GBS is an important cause of stillbirth and neonatal disease in Kenya. The incidence of stillbirth was comparable to EOD in hospital births (0.91 (0.25–2.3)/1,000 births and 0.76 (0.25–1.77)/1,000 live births, respectively). These incidences are all underestimates, with samples not taken from all stillbirths and insensitivity in cultures, particularly if intrapartum antibiotics were given. The much lower population-based incidence of EOD (0.13 (0.07–0.21)/1,000 live births) suggests recruitment bias with under ascertainment of cases in the community, or in outpatient settings, due to rapid case fatality after delivery and limited access to care. This is supported by the higher proportion of LOD, which is the reverse of the ratio of GBS disease typically seen in high-income countries23. Although it could be argued that facility delivery is a risk factor for EOD (if there was in-hospital maternal GBS acquisition), we found very limited evidence of horizontal transmission in facilities, with few genetically near-identical pairs (0–4 SNVs, threshold determined empirically from a newborn surface contamination study) in mothers admitted fewer than seven days of each other.

However, there may be true differences in the incidences of both GBS-associated stillbirth and neonatal GBS disease in sSA, which are neither explained by the study design nor by other methodological limitations. The incidences of neonatal GBS disease recently reported in urban South Africa29 and Malawi23 are high and could be due to differences in maternal GBS colonization prevalence, consistent with our finding of a higher prevalence of maternal GBS colonization in urban compared to semi-rural and rural residents. This association was explained by variables describing an improved socio-economic status and other factors associated with improved health, such as better nutritional status, being in middle age categories and a lower parity, both in the complete-case analyses and using multiple imputation. Although our study includes impoverished populations, the pattern of risk factors identified is consistent with recent studies in high-income countries reporting increased maternal GBS colonization with higher education14,16 and higher income16. The reasons for this are unclear, but are probably related to changes in the maternal microbiome, with different community states reported39.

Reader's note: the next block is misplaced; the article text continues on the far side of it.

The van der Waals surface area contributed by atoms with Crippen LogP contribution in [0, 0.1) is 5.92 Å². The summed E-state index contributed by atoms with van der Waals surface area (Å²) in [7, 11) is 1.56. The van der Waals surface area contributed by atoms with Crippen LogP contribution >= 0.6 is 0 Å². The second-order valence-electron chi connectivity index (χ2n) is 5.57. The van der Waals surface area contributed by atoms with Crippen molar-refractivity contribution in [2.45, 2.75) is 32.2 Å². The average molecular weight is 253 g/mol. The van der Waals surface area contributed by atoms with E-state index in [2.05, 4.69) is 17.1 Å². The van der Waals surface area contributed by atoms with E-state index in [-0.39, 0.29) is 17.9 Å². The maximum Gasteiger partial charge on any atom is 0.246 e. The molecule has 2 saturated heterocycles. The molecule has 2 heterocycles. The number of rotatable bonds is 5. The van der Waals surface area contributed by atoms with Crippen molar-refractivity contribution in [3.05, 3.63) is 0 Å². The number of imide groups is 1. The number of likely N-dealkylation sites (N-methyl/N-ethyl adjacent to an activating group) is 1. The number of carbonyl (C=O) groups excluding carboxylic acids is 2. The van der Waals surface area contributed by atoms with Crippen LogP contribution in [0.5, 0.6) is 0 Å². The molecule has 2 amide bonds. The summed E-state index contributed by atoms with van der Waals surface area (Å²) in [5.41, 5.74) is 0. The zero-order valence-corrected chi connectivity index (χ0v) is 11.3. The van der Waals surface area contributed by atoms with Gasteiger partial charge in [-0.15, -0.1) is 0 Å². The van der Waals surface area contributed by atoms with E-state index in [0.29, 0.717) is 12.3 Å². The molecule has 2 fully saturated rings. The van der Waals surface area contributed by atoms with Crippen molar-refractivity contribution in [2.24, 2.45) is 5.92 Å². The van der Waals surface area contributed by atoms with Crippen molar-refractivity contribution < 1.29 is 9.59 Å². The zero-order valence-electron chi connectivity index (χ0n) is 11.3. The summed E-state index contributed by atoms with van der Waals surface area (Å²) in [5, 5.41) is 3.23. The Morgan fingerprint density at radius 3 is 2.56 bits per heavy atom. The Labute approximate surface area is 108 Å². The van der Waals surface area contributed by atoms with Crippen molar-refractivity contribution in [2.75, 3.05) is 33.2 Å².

The use of prophylactic co-trimoxazole among HIV-infected women had a clear negative association with GBS colonization. Previously reported conflicting findings17,18 may depend on the frequency of antimicrobial use (and provision of anti-retroviral therapy). In contrast, neonatal GBS disease is increased with HIV exposure40, with reduced maternal GBS capsular antibody in HIV-1 infection41,42 and/or because, as shown here, the most virulent clone, CC17, is more frequently found in HIV-infected GBS colonized women, compared to other non-CC17 types. A number of virulence factors (adhesins, invasins and immune evasins) have been associated with an increased ability of GBS to colonize and cause disease43, with the more homogeneous CC17 having acquired its own set of virulence genes38 and increased ability to form biofilms in acidic conditions44.

We observed an association between cattle contact and maternal GBS colonization, but no bovine-associated CC67 isolates were identified, and the isolates from women with cattle contact were from a variety of lineages representing all major CCs. Little is known about bovine GBS populations in Kenya, and it is possible that the human and bovine populations are similar, thus leading to the association between cattle contact and maternal GBS colonization from genuine transmission, as suggested elsewhere45. Alternatively, women who look after cattle may be of a higher socio-economic status, and thus the association could be due to residual confounding.

The overall GBS population structure outlined here is similar to that found in previous studies from a variety of geographic locations, supporting the notion of recent global dissemination of relatively few clones32. Within this study, we found no evidence for geographic clustering of related isolates, both at the level of sampling location (Fig. 4) and distance between households (Supplementary Fig. 3), further suggesting the rapid geographic dispersal of GBS. However, in contrast to a previous study from Africa35, we found no CC26 isolates, suggesting that this lineage may be geographically restricted. Furthermore, we found a large number of ST484 isolates, 67/915 (7.3%) of the total and 67/268 (25.0%) of CC17. This lineage has previously been reported in only a single study, also from Kenya46. We also identified three novel STs that represent single-locus variants of ST484. Taken together, it is possible that ST484 originated in or near Kenya, with relatively little geographic dispersal. Alternatively, there may be a lack of GBS sampling in other locations where ST484 is present.